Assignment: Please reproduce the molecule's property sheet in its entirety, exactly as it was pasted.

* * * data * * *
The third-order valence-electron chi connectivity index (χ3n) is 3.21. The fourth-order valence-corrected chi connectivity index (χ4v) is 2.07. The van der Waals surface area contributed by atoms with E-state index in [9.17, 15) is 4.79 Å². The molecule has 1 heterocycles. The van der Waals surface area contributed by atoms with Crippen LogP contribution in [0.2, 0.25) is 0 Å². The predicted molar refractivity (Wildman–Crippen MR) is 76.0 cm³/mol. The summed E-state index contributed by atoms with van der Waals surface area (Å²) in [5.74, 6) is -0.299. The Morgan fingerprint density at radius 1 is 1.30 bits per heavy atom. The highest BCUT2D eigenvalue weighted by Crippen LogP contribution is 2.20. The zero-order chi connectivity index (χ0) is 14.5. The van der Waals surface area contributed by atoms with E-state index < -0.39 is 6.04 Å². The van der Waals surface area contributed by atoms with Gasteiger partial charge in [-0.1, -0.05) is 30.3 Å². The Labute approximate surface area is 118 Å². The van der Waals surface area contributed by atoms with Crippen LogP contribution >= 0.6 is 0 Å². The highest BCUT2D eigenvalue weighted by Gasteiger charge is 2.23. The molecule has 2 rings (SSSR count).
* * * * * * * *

The third-order valence-electron chi connectivity index (χ3n) is 3.21. The fourth-order valence-corrected chi connectivity index (χ4v) is 2.07. The van der Waals surface area contributed by atoms with E-state index in [9.17, 15) is 4.79 Å². The molecule has 1 heterocycles. The van der Waals surface area contributed by atoms with Crippen LogP contribution in [0.2, 0.25) is 0 Å². The predicted molar refractivity (Wildman–Crippen MR) is 76.0 cm³/mol. The summed E-state index contributed by atoms with van der Waals surface area (Å²) in [5.74, 6) is -0.299. The Morgan fingerprint density at radius 1 is 1.30 bits per heavy atom. The highest BCUT2D eigenvalue weighted by Crippen LogP contribution is 2.20. The zero-order chi connectivity index (χ0) is 14.5. The van der Waals surface area contributed by atoms with E-state index < -0.39 is 6.04 Å². The van der Waals surface area contributed by atoms with Gasteiger partial charge in [-0.1, -0.05) is 30.3 Å². The Labute approximate surface area is 118 Å². The van der Waals surface area contributed by atoms with Crippen LogP contribution >= 0.6 is 0 Å². The highest BCUT2D eigenvalue weighted by Gasteiger charge is 2.23. The molecule has 2 rings (SSSR count).